Complexity of categorical syllogisms: An integration of two metrics

Zielinski, Tracey A., Goodwin, Geoggrey P. and Halford, Graeme S. (2010) Complexity of categorical syllogisms: An integration of two metrics. European Journal of Cognitive Psychology, 22 3: 391-421. doi:10.1080/09541440902830509

Author Zielinski, Tracey A.
Goodwin, Geoggrey P.
Halford, Graeme S.
Title Complexity of categorical syllogisms: An integration of two metrics
Journal name European Journal of Cognitive Psychology   Check publisher's open access policy
ISSN 2044-5911
Publication date 2010-05-01
Year available 2009
Sub-type Article (original research)
DOI 10.1080/09541440902830509
Open Access Status
Volume 22
Issue 3
Start page 391
End page 421
Total pages 31
Place of publication E Sussex, U.K.
Publisher Psychology Press
Language eng
Abstract The complexity of categorical syllogisms was assessed using the relational complexity metric, which is based on the number of entities that are related in a single cognitive representation. This was compared with number of mental models in an experiment in which adult participants solved all 64 syllogisms. Both metrics accounted for similarly large proportions of the variance, showing that complexity depends on the number of categories that are related in a representation of the combined premises, whether represented in multiple mental models, or by a single model. This obviates the difficulty with mental models theory due to equivocal evidence for construction of more than one mental model. The ‘‘no valid conclusion’’ response was used for complex syllogisms that had valid conclusions. The results are interpreted as showing that the relational complexity metric can be applied to syllogistic reasoning, and can be integrated with mental models theory, which together account for a wide range of cognitive performances. © 2010 Taylor & Francis.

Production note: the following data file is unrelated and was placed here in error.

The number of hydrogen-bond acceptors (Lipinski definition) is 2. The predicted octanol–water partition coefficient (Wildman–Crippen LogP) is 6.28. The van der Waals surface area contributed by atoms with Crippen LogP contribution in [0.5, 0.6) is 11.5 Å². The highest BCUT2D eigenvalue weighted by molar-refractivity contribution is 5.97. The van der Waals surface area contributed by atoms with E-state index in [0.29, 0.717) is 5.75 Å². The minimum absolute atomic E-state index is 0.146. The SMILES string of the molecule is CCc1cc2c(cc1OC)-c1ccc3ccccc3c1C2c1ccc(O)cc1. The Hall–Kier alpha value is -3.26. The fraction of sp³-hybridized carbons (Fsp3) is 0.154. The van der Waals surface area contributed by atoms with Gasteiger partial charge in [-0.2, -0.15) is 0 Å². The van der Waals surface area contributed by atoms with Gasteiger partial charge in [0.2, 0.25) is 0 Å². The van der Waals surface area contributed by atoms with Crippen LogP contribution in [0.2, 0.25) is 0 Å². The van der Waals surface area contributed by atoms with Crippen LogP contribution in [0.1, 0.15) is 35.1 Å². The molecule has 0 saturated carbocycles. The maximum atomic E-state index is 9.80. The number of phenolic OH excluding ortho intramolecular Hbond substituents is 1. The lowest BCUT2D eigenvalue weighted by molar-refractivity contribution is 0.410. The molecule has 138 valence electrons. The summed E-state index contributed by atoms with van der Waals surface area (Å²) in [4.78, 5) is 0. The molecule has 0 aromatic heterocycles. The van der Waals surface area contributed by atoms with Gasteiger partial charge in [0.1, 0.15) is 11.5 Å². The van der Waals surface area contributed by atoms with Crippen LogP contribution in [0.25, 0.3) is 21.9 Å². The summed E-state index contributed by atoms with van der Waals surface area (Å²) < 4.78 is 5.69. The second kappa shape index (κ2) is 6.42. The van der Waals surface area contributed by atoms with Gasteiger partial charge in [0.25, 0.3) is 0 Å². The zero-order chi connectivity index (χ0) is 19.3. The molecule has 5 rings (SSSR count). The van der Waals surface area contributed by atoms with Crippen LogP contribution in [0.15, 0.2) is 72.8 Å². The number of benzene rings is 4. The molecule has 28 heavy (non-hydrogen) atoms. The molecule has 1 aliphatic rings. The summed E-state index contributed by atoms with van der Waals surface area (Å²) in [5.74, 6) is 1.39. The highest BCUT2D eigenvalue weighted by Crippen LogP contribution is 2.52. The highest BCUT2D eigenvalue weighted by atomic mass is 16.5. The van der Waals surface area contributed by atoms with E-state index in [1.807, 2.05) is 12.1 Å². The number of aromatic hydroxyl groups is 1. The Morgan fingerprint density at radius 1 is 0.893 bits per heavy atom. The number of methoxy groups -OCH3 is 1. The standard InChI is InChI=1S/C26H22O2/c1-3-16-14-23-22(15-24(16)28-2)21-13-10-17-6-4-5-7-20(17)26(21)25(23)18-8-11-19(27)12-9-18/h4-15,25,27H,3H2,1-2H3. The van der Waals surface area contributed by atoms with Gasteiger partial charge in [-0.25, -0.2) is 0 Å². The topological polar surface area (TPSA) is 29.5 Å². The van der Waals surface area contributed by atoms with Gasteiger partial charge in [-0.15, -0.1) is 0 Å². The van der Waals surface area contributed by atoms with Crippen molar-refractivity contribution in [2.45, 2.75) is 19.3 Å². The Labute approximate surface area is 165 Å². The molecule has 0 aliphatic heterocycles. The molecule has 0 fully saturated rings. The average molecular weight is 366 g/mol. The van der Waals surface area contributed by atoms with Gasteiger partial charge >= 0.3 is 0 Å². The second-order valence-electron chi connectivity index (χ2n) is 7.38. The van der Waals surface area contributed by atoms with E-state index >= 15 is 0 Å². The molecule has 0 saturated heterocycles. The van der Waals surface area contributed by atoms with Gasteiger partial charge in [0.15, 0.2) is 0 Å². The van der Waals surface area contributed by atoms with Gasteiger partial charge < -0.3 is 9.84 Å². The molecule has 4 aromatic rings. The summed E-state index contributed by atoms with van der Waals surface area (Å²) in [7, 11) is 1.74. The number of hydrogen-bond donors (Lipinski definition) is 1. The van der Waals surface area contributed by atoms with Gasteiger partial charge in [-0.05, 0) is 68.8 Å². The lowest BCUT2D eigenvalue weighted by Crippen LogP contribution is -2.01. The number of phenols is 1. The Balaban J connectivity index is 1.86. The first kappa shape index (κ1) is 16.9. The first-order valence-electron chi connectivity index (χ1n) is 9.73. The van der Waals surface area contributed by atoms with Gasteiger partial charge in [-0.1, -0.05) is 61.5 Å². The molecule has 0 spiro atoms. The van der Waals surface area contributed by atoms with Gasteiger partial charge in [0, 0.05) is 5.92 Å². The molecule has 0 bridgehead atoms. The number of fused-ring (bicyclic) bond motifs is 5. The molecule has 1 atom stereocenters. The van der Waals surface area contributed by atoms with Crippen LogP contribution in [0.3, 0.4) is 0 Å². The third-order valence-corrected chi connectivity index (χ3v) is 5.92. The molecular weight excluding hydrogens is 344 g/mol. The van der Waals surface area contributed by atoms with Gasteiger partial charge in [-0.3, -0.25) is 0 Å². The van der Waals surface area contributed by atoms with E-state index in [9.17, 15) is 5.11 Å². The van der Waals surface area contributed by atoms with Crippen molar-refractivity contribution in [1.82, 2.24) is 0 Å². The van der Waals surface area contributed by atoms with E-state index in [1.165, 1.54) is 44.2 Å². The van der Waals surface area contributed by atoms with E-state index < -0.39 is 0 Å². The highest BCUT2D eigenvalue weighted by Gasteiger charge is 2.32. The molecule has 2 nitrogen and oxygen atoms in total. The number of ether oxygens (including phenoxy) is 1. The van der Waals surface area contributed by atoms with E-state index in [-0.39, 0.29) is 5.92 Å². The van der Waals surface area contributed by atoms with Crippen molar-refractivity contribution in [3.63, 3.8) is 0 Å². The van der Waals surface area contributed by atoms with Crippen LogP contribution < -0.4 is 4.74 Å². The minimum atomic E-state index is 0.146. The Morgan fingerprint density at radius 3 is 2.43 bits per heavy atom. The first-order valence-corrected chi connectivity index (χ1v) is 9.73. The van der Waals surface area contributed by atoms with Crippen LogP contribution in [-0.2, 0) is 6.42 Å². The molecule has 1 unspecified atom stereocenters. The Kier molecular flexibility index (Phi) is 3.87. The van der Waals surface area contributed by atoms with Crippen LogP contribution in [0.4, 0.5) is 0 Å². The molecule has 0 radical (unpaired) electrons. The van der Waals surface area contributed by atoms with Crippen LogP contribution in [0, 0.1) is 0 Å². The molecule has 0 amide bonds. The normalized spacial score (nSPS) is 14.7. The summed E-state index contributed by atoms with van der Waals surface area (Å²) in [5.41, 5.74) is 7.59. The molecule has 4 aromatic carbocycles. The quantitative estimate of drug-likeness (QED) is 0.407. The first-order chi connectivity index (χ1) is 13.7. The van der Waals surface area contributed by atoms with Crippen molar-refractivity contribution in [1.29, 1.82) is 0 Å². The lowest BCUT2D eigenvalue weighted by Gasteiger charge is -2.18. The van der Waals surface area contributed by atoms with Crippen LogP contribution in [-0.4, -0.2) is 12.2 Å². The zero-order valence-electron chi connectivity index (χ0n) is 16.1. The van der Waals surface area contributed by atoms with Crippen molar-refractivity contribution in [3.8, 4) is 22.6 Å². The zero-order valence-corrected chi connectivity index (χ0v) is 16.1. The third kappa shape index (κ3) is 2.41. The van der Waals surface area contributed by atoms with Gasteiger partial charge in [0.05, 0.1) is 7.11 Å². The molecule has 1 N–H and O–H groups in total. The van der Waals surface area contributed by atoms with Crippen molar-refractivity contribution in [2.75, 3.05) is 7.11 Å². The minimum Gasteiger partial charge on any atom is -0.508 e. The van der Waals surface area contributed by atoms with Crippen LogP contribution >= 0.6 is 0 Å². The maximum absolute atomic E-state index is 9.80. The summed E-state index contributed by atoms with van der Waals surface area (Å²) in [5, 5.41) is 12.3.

Keyword Relational complexity
Mental models
Categorical syllogisms
Deductive reasoning
Reasoning strategies
Q-Index Code C1
Q-Index Status Confirmed Code
Institutional Status UQ
Additional Notes First published online September 2009

Document type: Journal Article
Sub-type: Article (original research)
Collections: Official 2011 Collection
School of Psychology Publications
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Created: Sun, 30 May 2010, 10:05:28 EST